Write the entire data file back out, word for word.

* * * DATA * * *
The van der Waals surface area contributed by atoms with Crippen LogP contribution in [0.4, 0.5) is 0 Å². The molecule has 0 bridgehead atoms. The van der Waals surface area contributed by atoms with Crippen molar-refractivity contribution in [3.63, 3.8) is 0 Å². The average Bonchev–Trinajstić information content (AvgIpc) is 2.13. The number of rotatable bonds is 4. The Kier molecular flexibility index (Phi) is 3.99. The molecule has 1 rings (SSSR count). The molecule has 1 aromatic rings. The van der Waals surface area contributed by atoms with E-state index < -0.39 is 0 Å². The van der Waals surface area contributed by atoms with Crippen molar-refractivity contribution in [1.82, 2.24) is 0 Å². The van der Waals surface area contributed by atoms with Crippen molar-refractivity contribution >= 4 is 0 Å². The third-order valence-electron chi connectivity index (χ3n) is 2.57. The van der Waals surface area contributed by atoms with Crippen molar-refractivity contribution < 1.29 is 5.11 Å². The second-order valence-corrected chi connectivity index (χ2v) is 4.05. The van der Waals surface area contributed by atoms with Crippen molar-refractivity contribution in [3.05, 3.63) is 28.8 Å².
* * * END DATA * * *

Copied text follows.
The van der Waals surface area contributed by atoms with Crippen LogP contribution in [0.4, 0.5) is 0 Å². The molecule has 0 bridgehead atoms. The van der Waals surface area contributed by atoms with Crippen molar-refractivity contribution in [3.63, 3.8) is 0 Å². The average Bonchev–Trinajstić information content (AvgIpc) is 2.13. The number of rotatable bonds is 4. The Kier molecular flexibility index (Phi) is 3.99. The molecule has 1 rings (SSSR count). The molecule has 1 aromatic rings. The van der Waals surface area contributed by atoms with E-state index < -0.39 is 0 Å². The van der Waals surface area contributed by atoms with Crippen molar-refractivity contribution in [1.82, 2.24) is 0 Å². The van der Waals surface area contributed by atoms with Crippen molar-refractivity contribution >= 4 is 0 Å². The third-order valence-electron chi connectivity index (χ3n) is 2.57. The van der Waals surface area contributed by atoms with Crippen molar-refractivity contribution < 1.29 is 5.11 Å². The second-order valence-corrected chi connectivity index (χ2v) is 4.05. The van der Waals surface area contributed by atoms with Crippen molar-refractivity contribution in [3.05, 3.63) is 28.8 Å².